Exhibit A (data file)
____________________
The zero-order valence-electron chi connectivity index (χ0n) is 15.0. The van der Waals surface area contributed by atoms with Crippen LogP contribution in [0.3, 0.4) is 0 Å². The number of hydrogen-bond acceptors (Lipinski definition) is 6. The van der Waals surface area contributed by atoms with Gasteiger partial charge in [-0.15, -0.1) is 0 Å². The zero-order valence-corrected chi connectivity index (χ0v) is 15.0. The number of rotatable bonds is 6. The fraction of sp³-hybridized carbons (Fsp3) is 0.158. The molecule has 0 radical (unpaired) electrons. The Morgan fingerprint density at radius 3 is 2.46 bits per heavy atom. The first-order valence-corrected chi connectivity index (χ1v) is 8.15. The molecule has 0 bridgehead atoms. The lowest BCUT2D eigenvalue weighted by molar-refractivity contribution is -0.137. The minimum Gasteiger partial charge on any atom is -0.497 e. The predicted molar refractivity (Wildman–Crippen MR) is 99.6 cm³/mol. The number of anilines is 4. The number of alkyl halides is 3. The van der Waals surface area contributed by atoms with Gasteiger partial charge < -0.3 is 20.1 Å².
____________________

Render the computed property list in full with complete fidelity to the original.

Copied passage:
The zero-order valence-electron chi connectivity index (χ0n) is 15.0. The van der Waals surface area contributed by atoms with Crippen LogP contribution in [0.3, 0.4) is 0 Å². The number of hydrogen-bond acceptors (Lipinski definition) is 6. The van der Waals surface area contributed by atoms with Gasteiger partial charge in [-0.15, -0.1) is 0 Å². The zero-order valence-corrected chi connectivity index (χ0v) is 15.0. The number of rotatable bonds is 6. The fraction of sp³-hybridized carbons (Fsp3) is 0.158. The molecule has 0 radical (unpaired) electrons. The Morgan fingerprint density at radius 3 is 2.46 bits per heavy atom. The first-order valence-corrected chi connectivity index (χ1v) is 8.15. The molecule has 0 bridgehead atoms. The lowest BCUT2D eigenvalue weighted by molar-refractivity contribution is -0.137. The minimum Gasteiger partial charge on any atom is -0.497 e. The predicted molar refractivity (Wildman–Crippen MR) is 99.6 cm³/mol. The number of anilines is 4. The number of alkyl halides is 3. The van der Waals surface area contributed by atoms with Gasteiger partial charge < -0.3 is 20.1 Å².